106 August 2017 | beautystorebusiness.com or through daily supplementation, few realize that there is a dark side to iron— namely, excess iron. Excess iron is involved in a number of diseases, which all have an oxidative com- ponent (whether cardiovascular, brain or muscle diseases) as well as in premature skin aging. Indeed, free iron is involved in the Fenton chemical reaction that leads to the production of the hydroxyl radical, one of the most harmful free radicals. The management and prevention of excess iron can be done through the use of topical iron chelators to prevent photodam- age and premature skin aging; this is an interesting approach to skin care. Neutral- izing free iron helps to minimize its involve- ment in the production of free radicals, thus promoting the skin's youthful look. How to Use Them for Antiaging: Research has shown that quercetin and myricetin (two types of polyphenols) have iron-chelating properties, meaning that they minimize the formation of free radicals stimulated by excess free iron and UV light. Key sources of quercetin and myricetin include blueberry extract and grape seeds. STEM CELLS Stem cells are undifferentiated cells characterized by self-renewal (they mul- tiply to produce new stem cells) and by differentiation. Upon exposure to tissue- specific biochemical signals, they turn into tissue-specific specialized cells. They play a key role in tissue development and regeneration, and represent an ideal model for understanding tissue proliferation and differentiation. When reviewing human stem cells, there are two major categories: embry- onic and adult. Embryonic stem cells are the more powerful. Embryonic stem cells have the extraordinary potential to form all tissues of the body. They can be found in early embryos (human embryos between zero and three to five days) and are also present in umbilical cord blood collected at birth. Embryonic stem cells are undifferenti- ated cells characterized by their combined capacity for self-renewal and differen- tiation. They can multiply to produce new identical stem cells and have a potentially unlimited proliferation capacity. Further- more, upon exposure to tissue-specific biochemical signals, embryonic stem cells create specialized cells that may develop into different tissues. How to Use Them for Antiaging: It is generally unpalatable to today's consumer to use products that contain stem cells from human embryos, or even stem cells from other animals. As such, the cosmetics industry has turned to plant stem cells as more politically correct alternatives. Simi- lar to human skin, plants contain stem cells that are located at their apical and root meristem. The meristems are composed of totipotent stem cells capable of generating an entire organism. They are found in those regions of the plant where growth takes place. There are nearly inexhaustible res- ervoirs of undifferentiated cells capable of self-sustaining and of providing precursors for differentiated cells. Finally, plant stem cell extracts have been shown to have anti-wrinkle effects. RETINOL Retinol (also known as vitamin A) and its esters remain the gold standard in antiag- ing topical products. In the 1980s, retinoic acid was discovered for the treatment of severe acne. A positive side effect was also noticed, namely an improvement in the appearance of photoaged skin. Retinol has been proven to effectively stimulate cell turnover and increase the skin's natural collagen production. But, retinol is as aggressive as it is effective, which has led the cosmetic industry to embrace retinol derivatives and esters, including retinyl acetate, retinyl palmitate, retinaldehyde and more. How to Use Them for Antiaging: Tretinoin was the first retinoid approved by the FDA to treat wrinkles by increas- ing the skin's collagen production—and remains available by prescription only. Over-the-counter retinoids are products that you can recommend to your cus- tomers, which include products based on actual retinol, retinol derivatives or esters. It is important to note that most retinol-based products should be used exclusively at night because they can cause photosensitivity to the skin. And, a sunscreen must be applied every morning when using a retinol at night. Even in the case of lower doses or in its derivative forms, products containing retinol will most likely cause some irritation to the skin (mostly flaking). Retinol is not recom- mended for nursing or pregnant women. HYALURONIC ACID Hyaluronan, also known as hyaluronic acid (HA), is a high-molecular-weight car- bohydrate polymer found in all tissues of the body. The skin is where more than 50 percent of all of the HA in the body resides. Hyaluronic acid is important in cosmetics for two main reasons: The first is that it helps the skin maintain its moisture levels. The second is that as we age, HA becomes less available in the skin, and thus results in wrinkling and loss of volume. In the beauty indus- try, HA is known first and foremost as an injectable, used to increase volume in the face and in particular in the lips. How to Use Them for Antiaging: Hyaluronic acid also has its place in topical products. Its key property is to attract moisture to the skin and to help the skin maintain its moisture levels— because it can absorb up to 1,000 times its weight in water (you can think of it as a sponge). As such, HA plays a key role in hydration. It is particularly recommended for oilier skin types that nonetheless still need hydration, and for sensitive skin types. You will often see both hyaluronic acid and sodium hyaluronate (a salt derived from hyaluronic acid) listed as ingredients. Both are well tolerated and well absorbed by the skin. You may also come across verbiage that speaks to the size of the hyal- uronic acid molecule. In general, smaller molecules will be more deeply absorbed into the skin; but, that does not make a larger molecule ineffective, particularly when speaking about hydration. PROBIOTICS Probiotics are best described as strains of bacteria that are beneficial to one's health because they protect their host and help prevent disease. Consumers associate probiotics with a healthy gut and better digestion. However, the health benefits of oral probiotics, whether in foods or as supplements, go beyond a healthy gut, and include helping to maintain healthy cholesterol levels, strengthen the immune system, increase energy levels and man- age weight. Probiotics are found in lactic-acid- fermented foods such as vegetables like kimchi and sauerkraut, dairy products (yogurt, cheese, buttermilk), soy prod- ucts, tofu and even naturally fermented, unpasteurized beer. How to Use Them for Antiaging: Data suggests that probiotics are use- ful in antiaging skincare products. The American Academy of Dermatology released an opinion paper in February 2014 on probiotics, stating that Whitney P. Bowe, MD, FAAD, a board-certified dermatologist, believes that "skin prone to acne or rosacea has shown improve- ment with daily probiotic use, giving dermatologists reason to consider sup- plementing traditional acne therapy with a dose of this beneficial bacteria." More recently, in a study from last October, a team of scientists reported the topical benefits of probiotics in the Journal of Microbiology and Biotechnol- ogy. The topical benefits of Lactobacillus plantarum HY7714 were investigated in a double-blind study involving 110 vol- unteers from 41 to 59 years of age, who had dry skin and wrinkles. The method- ology and results of this study suggest that the benefits of the group using Lactobacillus plantarum experienced increased hydration of the skin and a reduction in wrinkles. ■ Ada S. Polla is the president, CEO and co-creator of the skincare line Alchimie Forever of Switzerland, which launched in the U.S. in 2004. Skincare Spotlight ✔ Fine lines and wrinkles ✔ Loss of skin firmness ✔ Enlarged pores ✔ Uneven skin tone and brown spots ✔ Dullness ✔ Dryness THE SIGNS OF AGING While most of us think of fine lines and wrinkles, there are several other signs of skin aging, which can all be treated topically to some degree. These signs include:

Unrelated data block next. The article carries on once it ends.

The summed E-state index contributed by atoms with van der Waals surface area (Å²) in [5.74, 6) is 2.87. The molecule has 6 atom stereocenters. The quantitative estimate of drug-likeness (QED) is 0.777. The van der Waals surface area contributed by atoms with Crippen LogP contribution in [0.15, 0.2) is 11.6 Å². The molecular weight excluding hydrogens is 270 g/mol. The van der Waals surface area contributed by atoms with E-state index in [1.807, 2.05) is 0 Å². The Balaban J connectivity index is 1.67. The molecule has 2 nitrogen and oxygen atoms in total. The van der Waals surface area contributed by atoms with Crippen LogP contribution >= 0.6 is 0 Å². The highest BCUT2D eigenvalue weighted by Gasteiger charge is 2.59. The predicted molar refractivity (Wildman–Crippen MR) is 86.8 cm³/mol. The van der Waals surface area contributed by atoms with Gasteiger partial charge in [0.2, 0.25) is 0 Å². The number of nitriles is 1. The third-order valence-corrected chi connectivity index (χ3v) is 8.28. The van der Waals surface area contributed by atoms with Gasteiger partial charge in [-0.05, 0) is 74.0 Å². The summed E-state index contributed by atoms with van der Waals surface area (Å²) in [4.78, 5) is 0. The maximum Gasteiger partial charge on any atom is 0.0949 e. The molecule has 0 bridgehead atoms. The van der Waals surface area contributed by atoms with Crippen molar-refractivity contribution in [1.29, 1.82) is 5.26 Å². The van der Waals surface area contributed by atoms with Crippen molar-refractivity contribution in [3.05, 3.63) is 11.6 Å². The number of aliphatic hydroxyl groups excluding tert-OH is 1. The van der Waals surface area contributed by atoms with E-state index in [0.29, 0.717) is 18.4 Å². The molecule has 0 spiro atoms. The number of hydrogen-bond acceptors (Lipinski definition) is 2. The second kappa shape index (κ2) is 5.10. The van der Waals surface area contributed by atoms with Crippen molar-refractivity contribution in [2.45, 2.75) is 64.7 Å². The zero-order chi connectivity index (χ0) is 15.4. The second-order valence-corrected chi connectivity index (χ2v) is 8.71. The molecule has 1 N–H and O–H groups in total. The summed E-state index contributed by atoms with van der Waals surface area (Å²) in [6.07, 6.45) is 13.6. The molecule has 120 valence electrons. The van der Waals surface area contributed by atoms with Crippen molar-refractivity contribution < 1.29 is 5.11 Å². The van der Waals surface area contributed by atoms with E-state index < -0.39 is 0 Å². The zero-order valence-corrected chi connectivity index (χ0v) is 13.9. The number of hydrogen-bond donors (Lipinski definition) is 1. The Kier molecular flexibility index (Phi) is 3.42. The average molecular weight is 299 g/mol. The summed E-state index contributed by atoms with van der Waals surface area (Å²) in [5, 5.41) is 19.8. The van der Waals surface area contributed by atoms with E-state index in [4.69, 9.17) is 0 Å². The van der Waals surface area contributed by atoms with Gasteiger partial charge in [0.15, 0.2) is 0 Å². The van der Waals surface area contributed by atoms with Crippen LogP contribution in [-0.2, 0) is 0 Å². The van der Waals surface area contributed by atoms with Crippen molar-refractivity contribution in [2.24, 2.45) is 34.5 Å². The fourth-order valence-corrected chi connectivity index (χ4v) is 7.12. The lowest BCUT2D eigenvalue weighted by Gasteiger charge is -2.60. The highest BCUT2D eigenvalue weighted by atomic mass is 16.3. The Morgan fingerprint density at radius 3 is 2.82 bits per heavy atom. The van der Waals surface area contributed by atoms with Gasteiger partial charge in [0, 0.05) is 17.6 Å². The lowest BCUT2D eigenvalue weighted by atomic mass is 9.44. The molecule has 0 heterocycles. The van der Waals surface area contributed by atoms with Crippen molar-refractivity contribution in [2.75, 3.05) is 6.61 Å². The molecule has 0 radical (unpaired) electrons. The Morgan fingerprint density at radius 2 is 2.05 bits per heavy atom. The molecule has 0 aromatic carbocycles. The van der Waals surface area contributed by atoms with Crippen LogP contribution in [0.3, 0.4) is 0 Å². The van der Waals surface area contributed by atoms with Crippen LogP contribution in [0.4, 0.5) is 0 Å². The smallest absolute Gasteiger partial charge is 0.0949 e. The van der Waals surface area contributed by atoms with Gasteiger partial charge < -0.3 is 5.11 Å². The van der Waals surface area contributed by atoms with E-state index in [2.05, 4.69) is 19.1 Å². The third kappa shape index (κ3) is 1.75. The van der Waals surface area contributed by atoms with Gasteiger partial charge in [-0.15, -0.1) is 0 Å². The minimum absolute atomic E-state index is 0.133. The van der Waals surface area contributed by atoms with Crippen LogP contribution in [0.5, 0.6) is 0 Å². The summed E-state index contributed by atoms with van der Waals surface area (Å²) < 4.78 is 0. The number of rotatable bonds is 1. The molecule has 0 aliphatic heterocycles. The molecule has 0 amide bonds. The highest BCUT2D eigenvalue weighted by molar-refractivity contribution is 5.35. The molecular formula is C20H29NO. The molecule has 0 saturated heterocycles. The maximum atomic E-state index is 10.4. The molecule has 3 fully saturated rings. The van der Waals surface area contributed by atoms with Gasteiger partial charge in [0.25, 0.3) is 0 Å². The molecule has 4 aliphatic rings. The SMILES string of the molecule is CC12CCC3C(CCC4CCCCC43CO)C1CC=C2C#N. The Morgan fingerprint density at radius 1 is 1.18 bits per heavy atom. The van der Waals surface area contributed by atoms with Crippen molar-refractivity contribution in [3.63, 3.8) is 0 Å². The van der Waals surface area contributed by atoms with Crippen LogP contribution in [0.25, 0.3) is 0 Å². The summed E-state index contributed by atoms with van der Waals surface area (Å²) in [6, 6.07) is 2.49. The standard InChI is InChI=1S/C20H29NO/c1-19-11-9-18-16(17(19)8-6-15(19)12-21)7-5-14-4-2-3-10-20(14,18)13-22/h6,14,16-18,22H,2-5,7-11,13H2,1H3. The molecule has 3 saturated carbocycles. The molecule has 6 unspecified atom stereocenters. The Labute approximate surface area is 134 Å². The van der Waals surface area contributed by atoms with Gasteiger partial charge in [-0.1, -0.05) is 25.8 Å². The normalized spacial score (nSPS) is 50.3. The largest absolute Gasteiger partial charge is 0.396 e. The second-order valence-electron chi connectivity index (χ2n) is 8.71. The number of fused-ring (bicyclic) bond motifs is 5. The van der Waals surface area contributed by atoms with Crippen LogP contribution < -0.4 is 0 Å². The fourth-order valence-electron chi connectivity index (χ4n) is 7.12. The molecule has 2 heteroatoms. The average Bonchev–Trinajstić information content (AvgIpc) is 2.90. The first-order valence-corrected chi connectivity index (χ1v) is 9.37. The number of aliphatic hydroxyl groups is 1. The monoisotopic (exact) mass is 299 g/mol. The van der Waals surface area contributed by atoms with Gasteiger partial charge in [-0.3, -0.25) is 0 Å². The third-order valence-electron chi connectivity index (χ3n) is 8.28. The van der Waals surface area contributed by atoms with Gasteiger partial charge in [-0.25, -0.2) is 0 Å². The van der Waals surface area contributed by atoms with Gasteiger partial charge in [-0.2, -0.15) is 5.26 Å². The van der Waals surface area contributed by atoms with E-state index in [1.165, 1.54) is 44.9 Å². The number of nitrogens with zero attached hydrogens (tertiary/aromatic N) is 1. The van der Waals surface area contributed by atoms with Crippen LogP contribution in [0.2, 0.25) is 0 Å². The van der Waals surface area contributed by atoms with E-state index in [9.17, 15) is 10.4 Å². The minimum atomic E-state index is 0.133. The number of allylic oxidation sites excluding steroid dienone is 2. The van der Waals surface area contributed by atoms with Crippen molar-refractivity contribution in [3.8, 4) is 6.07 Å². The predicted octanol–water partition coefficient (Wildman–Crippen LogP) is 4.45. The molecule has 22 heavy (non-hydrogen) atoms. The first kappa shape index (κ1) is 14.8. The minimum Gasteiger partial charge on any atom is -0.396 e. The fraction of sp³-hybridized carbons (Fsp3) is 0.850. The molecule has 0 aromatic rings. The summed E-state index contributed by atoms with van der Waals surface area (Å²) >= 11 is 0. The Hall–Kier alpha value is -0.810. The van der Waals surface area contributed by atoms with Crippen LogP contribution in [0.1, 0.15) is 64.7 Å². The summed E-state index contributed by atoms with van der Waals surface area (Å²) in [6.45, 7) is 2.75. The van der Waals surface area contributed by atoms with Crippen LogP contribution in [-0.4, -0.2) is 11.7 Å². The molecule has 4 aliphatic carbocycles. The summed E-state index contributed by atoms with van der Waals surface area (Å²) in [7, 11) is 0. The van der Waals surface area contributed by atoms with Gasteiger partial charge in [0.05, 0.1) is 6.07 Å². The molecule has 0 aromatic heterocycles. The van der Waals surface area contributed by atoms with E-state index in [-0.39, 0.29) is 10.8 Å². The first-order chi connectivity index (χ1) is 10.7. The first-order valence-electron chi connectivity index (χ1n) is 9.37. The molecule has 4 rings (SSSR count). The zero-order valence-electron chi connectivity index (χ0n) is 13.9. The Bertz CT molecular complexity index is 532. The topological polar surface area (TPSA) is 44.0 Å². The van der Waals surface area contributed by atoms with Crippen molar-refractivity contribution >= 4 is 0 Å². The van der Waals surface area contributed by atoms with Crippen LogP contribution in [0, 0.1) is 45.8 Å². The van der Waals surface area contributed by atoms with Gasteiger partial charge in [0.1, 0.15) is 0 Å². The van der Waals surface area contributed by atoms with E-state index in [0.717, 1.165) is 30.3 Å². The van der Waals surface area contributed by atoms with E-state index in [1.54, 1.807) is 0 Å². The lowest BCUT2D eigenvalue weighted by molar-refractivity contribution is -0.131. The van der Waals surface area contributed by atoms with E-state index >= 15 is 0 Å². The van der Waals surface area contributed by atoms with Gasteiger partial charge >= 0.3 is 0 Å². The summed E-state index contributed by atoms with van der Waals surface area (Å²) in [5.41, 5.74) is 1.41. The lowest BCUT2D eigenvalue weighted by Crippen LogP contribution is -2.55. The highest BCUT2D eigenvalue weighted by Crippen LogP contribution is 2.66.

Articles in this issue

Links on this page

Archives of this issue

view archives of Beauty Store Business - AUG 2017